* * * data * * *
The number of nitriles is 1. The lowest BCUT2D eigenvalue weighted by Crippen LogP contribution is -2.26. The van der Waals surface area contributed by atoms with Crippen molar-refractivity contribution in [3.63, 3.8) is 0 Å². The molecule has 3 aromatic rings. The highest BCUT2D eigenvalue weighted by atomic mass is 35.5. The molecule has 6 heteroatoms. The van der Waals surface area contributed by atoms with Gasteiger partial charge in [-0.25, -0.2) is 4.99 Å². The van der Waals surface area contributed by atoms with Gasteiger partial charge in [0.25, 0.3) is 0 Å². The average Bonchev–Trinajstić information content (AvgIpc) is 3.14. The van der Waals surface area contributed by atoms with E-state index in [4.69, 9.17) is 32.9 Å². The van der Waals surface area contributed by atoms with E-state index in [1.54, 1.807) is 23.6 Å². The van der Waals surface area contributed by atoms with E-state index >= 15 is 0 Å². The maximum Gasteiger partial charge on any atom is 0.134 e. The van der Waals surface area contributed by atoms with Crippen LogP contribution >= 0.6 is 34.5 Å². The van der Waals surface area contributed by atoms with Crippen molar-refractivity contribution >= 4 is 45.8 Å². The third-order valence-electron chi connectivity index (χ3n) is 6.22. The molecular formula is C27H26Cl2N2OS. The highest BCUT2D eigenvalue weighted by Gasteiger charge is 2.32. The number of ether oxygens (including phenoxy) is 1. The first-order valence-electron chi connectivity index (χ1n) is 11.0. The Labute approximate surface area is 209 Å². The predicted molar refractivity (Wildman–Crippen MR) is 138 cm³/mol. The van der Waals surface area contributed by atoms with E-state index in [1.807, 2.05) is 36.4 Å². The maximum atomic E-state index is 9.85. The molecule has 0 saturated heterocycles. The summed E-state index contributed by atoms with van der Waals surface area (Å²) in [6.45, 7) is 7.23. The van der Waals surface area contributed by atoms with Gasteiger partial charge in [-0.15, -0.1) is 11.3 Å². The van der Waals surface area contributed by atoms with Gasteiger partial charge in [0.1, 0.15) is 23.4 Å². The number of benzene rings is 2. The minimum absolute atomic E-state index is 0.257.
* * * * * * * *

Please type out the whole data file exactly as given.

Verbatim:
The number of nitriles is 1. The lowest BCUT2D eigenvalue weighted by Crippen LogP contribution is -2.26. The van der Waals surface area contributed by atoms with Crippen molar-refractivity contribution in [3.63, 3.8) is 0 Å². The molecule has 3 aromatic rings. The highest BCUT2D eigenvalue weighted by atomic mass is 35.5. The molecule has 6 heteroatoms. The van der Waals surface area contributed by atoms with Gasteiger partial charge in [-0.25, -0.2) is 4.99 Å². The van der Waals surface area contributed by atoms with Gasteiger partial charge in [0.25, 0.3) is 0 Å². The average Bonchev–Trinajstić information content (AvgIpc) is 3.14. The van der Waals surface area contributed by atoms with E-state index in [4.69, 9.17) is 32.9 Å². The van der Waals surface area contributed by atoms with E-state index in [1.54, 1.807) is 23.6 Å². The van der Waals surface area contributed by atoms with E-state index >= 15 is 0 Å². The maximum Gasteiger partial charge on any atom is 0.134 e. The van der Waals surface area contributed by atoms with Crippen LogP contribution >= 0.6 is 34.5 Å². The van der Waals surface area contributed by atoms with Crippen molar-refractivity contribution >= 4 is 45.8 Å². The third-order valence-electron chi connectivity index (χ3n) is 6.22. The molecular formula is C27H26Cl2N2OS. The highest BCUT2D eigenvalue weighted by Gasteiger charge is 2.32. The number of ether oxygens (including phenoxy) is 1. The first-order valence-electron chi connectivity index (χ1n) is 11.0. The Labute approximate surface area is 209 Å². The predicted molar refractivity (Wildman–Crippen MR) is 138 cm³/mol. The van der Waals surface area contributed by atoms with E-state index in [1.807, 2.05) is 36.4 Å². The maximum atomic E-state index is 9.85. The molecule has 0 saturated heterocycles. The summed E-state index contributed by atoms with van der Waals surface area (Å²) in [6.45, 7) is 7.23. The van der Waals surface area contributed by atoms with Gasteiger partial charge in [-0.15, -0.1) is 11.3 Å². The van der Waals surface area contributed by atoms with Gasteiger partial charge in [0.1, 0.15) is 23.4 Å². The number of benzene rings is 2. The minimum absolute atomic E-state index is 0.257.